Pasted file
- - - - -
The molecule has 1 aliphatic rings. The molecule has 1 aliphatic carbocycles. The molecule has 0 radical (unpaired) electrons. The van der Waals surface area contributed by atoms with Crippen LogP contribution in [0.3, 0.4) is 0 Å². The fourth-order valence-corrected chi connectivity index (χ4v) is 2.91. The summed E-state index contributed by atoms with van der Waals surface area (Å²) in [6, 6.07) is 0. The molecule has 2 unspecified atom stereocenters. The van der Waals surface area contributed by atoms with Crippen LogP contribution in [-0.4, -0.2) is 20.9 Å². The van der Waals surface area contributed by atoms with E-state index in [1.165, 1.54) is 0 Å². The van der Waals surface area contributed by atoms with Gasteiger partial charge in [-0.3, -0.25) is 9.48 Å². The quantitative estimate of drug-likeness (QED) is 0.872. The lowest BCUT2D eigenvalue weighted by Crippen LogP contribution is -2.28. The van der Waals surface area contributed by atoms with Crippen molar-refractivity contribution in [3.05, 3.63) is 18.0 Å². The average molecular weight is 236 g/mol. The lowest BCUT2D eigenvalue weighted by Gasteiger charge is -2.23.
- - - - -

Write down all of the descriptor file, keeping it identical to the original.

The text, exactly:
The molecule has 1 aliphatic rings. The molecule has 1 aliphatic carbocycles. The molecule has 0 radical (unpaired) electrons. The van der Waals surface area contributed by atoms with Crippen LogP contribution in [0.3, 0.4) is 0 Å². The fourth-order valence-corrected chi connectivity index (χ4v) is 2.91. The summed E-state index contributed by atoms with van der Waals surface area (Å²) in [6, 6.07) is 0. The molecule has 2 unspecified atom stereocenters. The van der Waals surface area contributed by atoms with Crippen LogP contribution in [-0.4, -0.2) is 20.9 Å². The van der Waals surface area contributed by atoms with E-state index in [1.165, 1.54) is 0 Å². The van der Waals surface area contributed by atoms with Gasteiger partial charge in [-0.3, -0.25) is 9.48 Å². The quantitative estimate of drug-likeness (QED) is 0.872. The lowest BCUT2D eigenvalue weighted by Crippen LogP contribution is -2.28. The van der Waals surface area contributed by atoms with Crippen molar-refractivity contribution in [3.05, 3.63) is 18.0 Å². The average molecular weight is 236 g/mol. The lowest BCUT2D eigenvalue weighted by Gasteiger charge is -2.23.